or rather, how NOT to wash them...

Some wild pictures here, depicting a veritable sea of foam. These airplanes will definitely be clean after that, but will they work? For example, this page describes how to wash smaller planes, but is that how they wash the larger ones?..

Of course, there is another way, too:

"Aircraft assigned to the 403rd Wing’s of America's Air Force now have a new purpose-built wash system, which blasts 2,000 gallons of water per minute, emitting 150 pounds of pressure from each of its 40 nozzles"
(image credit: 403 Wing)

Here is a cool turret method (here shown de-icing the plane):

(image credit: Air Force Link)

another one:

or you could try doing it by hand:

Category: Airplanes,Weird


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Anonymous Anonymous said...

First off great blog, it's one of the sites I visit daily!

But the pictures in this post of the hanger being filled with foam, are actuallly of the fire suppression system. It is designed to fill the hanger with fire retarding foam in the event of a fire.

gtrz Nils

Anonymous Anonymous said...

Was going to comment the same thing Nils said, the system released the foam by accident.

Nice pictures nevertheless!

Anonymous Anonymous said...

Your blog is awesome.

However, the pic with the turret, isnt that a plane beeing de-iced?

Anonymous Anonymous said...

I believe the first twelve pictures are fire-suppression foam tests / accidents. Then there's a shot of a pressure-rinsing system, a de-icing rig, and a flight crew scraping snow / ice off their aircraft.

Aircraft doused in fire-suppression foam aren't squeaky-clean. The stuff dries to a nasty film and can damage finishes, wiring, exposed bare metal, etc.

Anonymous Anonymous said...

I've seen the photos of the fire-retardant foam incident before, but they're great photos and loved seeing them again. From memory the base is a USAF base in California and most of their aircraft were parked outside ready for training exercises. The day happened to be a fairly windy one as well. Also, the foam used is extremely corrosive. Naturally, most of the planes were touched by the foam, so all aircraft need at least a wash, and the ones closer to the hangar needed deeper maintenance.

Blogger lady macleod said...

Brilliant photographs!! How fun.

Anonymous Anonymous said...

I believe that the foam pictures are the result of fire-supressing foam. As seen in the pictures it suffocates the source before it can do any significant damage. I'm not sure how well it works as an aircraft cleaner, though I'm sure it takes quite a while to clean up.

Anonymous Anonymous said...

Fun photographs, but from personal account (I am former USAF member), this is fire foam. "Bird baths" are more like a hose-rigged gantry that the jets drive through for their post-flight washes.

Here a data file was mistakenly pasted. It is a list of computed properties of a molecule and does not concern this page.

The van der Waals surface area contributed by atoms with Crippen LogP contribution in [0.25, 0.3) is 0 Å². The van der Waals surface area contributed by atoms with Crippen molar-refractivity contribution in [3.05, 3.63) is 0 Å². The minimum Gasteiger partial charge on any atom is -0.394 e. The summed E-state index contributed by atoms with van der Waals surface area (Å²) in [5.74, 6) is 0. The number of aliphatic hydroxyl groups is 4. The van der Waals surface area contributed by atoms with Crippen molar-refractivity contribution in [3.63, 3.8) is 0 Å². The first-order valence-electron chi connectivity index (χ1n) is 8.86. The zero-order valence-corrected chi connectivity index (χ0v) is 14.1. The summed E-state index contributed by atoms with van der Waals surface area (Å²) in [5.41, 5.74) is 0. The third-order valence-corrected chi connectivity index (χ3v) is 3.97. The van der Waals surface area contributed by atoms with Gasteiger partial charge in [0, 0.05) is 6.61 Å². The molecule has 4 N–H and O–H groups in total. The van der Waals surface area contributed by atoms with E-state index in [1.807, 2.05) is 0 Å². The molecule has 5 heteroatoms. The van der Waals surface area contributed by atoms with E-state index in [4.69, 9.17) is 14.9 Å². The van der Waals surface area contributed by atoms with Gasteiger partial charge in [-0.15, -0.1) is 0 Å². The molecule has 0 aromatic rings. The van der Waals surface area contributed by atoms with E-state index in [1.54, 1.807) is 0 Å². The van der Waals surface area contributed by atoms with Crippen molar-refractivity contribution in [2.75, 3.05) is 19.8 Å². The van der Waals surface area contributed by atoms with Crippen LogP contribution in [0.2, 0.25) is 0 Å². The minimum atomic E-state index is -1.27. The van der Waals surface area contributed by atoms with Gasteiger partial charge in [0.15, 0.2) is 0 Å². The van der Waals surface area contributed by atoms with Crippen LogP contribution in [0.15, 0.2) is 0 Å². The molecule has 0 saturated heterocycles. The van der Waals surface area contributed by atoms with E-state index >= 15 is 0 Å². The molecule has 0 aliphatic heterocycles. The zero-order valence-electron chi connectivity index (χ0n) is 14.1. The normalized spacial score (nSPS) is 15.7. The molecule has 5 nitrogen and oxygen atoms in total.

Anonymous Anonymous said...

The very first photo happened like this: The hangar was equipped with a device for mixing soap concentrate and water for mopping the floor. The manager shouted to the man doing the work, "Don, turn off the machine." Don hears, "Don't turn off the machine." Thus, you get what we have here. It was a case study in the human factors course I got in the Air Force. There is also a picture of the hangar before it happened.

Anonymous Anonymous said...

As for the string of photos from the hangar full of foam: That was a test, the intent was to operate the system momentarily to check its operation. Obviously, no-one planned that the system would refuse to shut off, hence the people on the maintenance stands climbing to save their hides. There is a video somewhere of it all happening.

Blogger Avi Abrams said...

Thank you Jim, great info!

Anonymous Anonymous said...

The foam pictures are actually from an Air Force base just east of Rapid City, SD. You guys are right in that they were running a test 'fire' on the newly automated system when the system wouldn't shutdown. There are also pictures of one of the cameraman's truck parked outside that had his windows down, and after they opened the hangar doors to let the foam pour out it filled and covered the truck. I have the full set of pics on an external harddrive somewhere.

Anonymous Anonymous said...

Haha! When did the incident happen at Ellsworth? I'd lived there 14yrs and hadn't heard of it. Love the B-1 very much. :D

I collect nose art of the b-1b lancer, trying to find images of all the various work. So when I saw the b-1b in the first image, I tried to determine which one it was. :P

Anonymous Anonymous said...

I found video!

AFFF Foam Test Ellsworth AFB POL

...and the sequel...

AFFF Aftermath

Anonymous Anonymous said...

That next to last photo does not look like any plane at all. Some fancy architecture maybe?


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